Write it Down!

Write It Down
Eric Russell, Therapeutic Group Leader
By Eric Russell, Therapeutic Group Leader Nov 04, 2015

I work with teenagers in a therapeutic setting. I don’t know if you remember what it was like to be a teenager, but you can probably imagine that some of the kids I work with aren’t exactly eager to share about themselves to a group of other teenagers. Have you ever sat down with a group of 14 year-olds and asked, “What do you think about your family?” You might not get much of a response.

 
Teenagers are going through a lot, but the way I see it, it breaks down into three big issues – school, family, and self. Unpacking these can be tricky. But when kids internalize their feelings about these big issues – when they don’t have anyone to talk to about them – they still have to deal with them. So, we often see that kids’ behaviors become a reflection of their feelings. If we can give kids a voice to share about how they feel about school, their family, or themselves, then we’re better able to process through these thoughts and avoid negative behavior.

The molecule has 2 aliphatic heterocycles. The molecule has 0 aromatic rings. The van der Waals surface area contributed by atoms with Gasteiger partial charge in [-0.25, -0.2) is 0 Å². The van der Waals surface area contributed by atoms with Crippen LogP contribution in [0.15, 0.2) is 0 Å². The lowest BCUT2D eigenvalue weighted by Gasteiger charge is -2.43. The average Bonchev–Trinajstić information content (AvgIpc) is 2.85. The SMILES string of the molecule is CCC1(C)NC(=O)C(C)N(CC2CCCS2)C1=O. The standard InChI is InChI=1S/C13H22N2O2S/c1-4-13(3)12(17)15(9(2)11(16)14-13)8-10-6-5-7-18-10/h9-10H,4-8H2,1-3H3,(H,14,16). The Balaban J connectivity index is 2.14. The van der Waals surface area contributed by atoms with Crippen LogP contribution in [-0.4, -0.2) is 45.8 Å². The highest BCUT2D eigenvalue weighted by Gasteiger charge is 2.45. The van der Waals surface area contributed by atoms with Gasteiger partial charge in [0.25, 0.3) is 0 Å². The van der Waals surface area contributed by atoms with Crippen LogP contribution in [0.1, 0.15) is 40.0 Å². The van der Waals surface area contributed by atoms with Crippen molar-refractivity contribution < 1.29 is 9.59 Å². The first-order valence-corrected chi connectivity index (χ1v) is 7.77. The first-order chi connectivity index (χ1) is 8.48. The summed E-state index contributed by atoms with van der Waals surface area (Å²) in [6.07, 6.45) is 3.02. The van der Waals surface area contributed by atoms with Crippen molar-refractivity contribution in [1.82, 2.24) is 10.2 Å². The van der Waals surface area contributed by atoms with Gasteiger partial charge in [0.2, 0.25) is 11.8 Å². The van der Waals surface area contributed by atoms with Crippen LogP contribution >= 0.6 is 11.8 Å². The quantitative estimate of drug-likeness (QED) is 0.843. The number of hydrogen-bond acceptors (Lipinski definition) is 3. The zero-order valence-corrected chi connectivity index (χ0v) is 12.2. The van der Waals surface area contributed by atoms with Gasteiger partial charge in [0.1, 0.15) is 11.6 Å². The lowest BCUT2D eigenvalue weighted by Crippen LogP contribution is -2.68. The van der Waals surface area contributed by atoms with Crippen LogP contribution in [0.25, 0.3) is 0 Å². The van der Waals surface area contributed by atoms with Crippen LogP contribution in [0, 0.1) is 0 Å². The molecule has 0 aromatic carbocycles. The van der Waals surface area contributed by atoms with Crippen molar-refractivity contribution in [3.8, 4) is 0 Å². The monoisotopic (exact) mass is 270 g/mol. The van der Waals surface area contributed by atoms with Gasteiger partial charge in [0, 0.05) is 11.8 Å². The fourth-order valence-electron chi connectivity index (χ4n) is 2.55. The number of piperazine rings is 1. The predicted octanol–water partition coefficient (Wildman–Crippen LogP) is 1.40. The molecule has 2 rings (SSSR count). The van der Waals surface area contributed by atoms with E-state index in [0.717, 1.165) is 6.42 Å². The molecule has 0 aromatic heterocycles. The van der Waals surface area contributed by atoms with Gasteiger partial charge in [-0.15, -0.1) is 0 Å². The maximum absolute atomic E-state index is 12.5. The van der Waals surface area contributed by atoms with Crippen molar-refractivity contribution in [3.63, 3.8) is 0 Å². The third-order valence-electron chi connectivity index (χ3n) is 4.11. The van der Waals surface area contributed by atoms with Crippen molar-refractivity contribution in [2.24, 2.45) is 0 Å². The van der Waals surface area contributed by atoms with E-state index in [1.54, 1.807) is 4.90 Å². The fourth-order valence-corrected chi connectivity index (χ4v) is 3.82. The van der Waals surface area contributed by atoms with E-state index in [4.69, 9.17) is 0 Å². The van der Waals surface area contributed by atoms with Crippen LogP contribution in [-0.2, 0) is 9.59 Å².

So, if you can’t ask a group of kids to verbalize their feelings, what can you do? I recently wrote out some questions onto notecards and placed them on a table. I asked the kids to choose a card and write their responses to the questions on the back side of the card. I grouped the topics into those three main categories – school, family, self. Here’s a template to download all of the cards.
 
Writing their answers to these cards got the kids thinking. Since they didn’t have the pressure of being put on the spot to come up with an answer in front of everyone, they were much more likely to reflect on the question and write down a thoughtful answer. I asked them all to share one answer, if they wanted to, and most did. I noticed that especially the girls wanted to share their answers – it seemed as though they liked the idea of opening up but struggled to find an appropriate way to do it.
 
I think you could do this activity at the beginning of work with kids, as a sort of icebreaker, or towards the middle of your time with them, once they’ve gotten familiar with each other and with you. I think it really helped give a voice to the kids and created an opportunity for them to think about those areas that they clearly have a lot of thoughts about, but sometimes struggle to verbalize.

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